Many non-profit organizations have a strategic plan.  Virtually all of these organizations also have an annual operating budget.  Some organizations also develop and use an annual business or operational plan.  But what’s the connection among these?  How can you, your staff and volunteer leaders plan and manage the connection between your strategy and annual operations?

The business press frequently hosts readable articles on the important connection between strategy and operations.  Although written for business, many topics are equally useful for non-profit organizations.  Colorful titles suggest the importance of the issue, including “Putting Leadership Back Into Strategy”, “Mastering the Management System”,  “Five Competitive Forces That Shape Strategy” and the compelling “Innovation Killers:  How Financial Tools Destroy Your Capacity to Do New Things”.  These topics often are as common to the non-profit world as the for-profit world.

One of the most effective ways to link strategy and operations is also the simplest--through the annual budget process.  An organization’s annual budget really is a plan for what the organization will do during the fiscal year, isn’t it?  Thus, budgeting and strategy should be connected—operations and expenditures for the coming year should be based on the organization’s strategic plan and priorities.  Conversely, a budget developed in isolation from the organization’s strategy is simply a spending plan!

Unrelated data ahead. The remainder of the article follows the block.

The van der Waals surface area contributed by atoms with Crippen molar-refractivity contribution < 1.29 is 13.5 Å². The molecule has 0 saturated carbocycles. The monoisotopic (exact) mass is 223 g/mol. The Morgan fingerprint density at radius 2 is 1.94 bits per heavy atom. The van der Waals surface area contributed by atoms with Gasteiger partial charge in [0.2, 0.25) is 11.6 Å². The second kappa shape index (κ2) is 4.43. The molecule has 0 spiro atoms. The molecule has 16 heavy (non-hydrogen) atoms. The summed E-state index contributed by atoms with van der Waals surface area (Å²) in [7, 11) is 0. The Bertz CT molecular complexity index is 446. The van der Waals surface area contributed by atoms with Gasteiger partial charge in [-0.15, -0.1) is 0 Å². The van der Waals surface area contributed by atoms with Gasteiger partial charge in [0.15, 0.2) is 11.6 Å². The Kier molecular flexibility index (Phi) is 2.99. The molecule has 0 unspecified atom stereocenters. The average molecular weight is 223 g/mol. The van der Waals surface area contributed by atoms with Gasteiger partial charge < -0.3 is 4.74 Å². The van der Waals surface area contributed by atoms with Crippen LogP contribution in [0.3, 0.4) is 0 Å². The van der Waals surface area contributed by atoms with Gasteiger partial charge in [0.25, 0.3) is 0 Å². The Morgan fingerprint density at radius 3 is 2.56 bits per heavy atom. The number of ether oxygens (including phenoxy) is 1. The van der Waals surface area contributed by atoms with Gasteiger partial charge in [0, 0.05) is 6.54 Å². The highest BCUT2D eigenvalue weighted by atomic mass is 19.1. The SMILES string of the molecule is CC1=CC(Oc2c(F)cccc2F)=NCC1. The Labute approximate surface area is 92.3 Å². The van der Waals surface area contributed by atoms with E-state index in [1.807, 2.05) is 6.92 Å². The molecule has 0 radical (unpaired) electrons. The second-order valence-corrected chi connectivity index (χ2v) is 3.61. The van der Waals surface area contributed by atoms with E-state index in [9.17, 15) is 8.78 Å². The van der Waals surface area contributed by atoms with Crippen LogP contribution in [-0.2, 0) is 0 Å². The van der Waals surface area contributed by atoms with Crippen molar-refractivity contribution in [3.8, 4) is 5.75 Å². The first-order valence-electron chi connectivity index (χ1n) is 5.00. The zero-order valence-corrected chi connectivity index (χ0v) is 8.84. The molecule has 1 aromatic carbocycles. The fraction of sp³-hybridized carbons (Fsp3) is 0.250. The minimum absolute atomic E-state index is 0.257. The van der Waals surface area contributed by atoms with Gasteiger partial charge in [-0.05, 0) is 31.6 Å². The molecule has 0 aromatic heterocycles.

There are some challenges, however, in linking budgeting to strategy:
  • Use the strategic plan to identify what’s important:  Identify the priority strategic objectives, how they will be implemented and how progress will be measured;
  • Don’t work backwards:  Avoid simply assigning all existing goods and services to some aspect of the strategic plan as a means of justifying and continuing everything that the organization currently does;
  • Encourage new, targeted programming:  Strategic priorities and market opportunities change over time, so encourage and reward new programming proposals that support new, emerging needs.
Want to improve the connections between your strategy and operations?  Here’s a final thought:  think about your annual operational cycle and how the various elements of your annual cycle can be best organized in support of your overall strategy.  How can your annual budgeting cycle be linked to your strategy?  How can your business planning cycle be linked to your strategy?  How can you develop usable metrics and evaluations to assess your operations and the extent to which they support your organization’s strategy? 
Successful organizations are those that have found ways to link strategy and operations!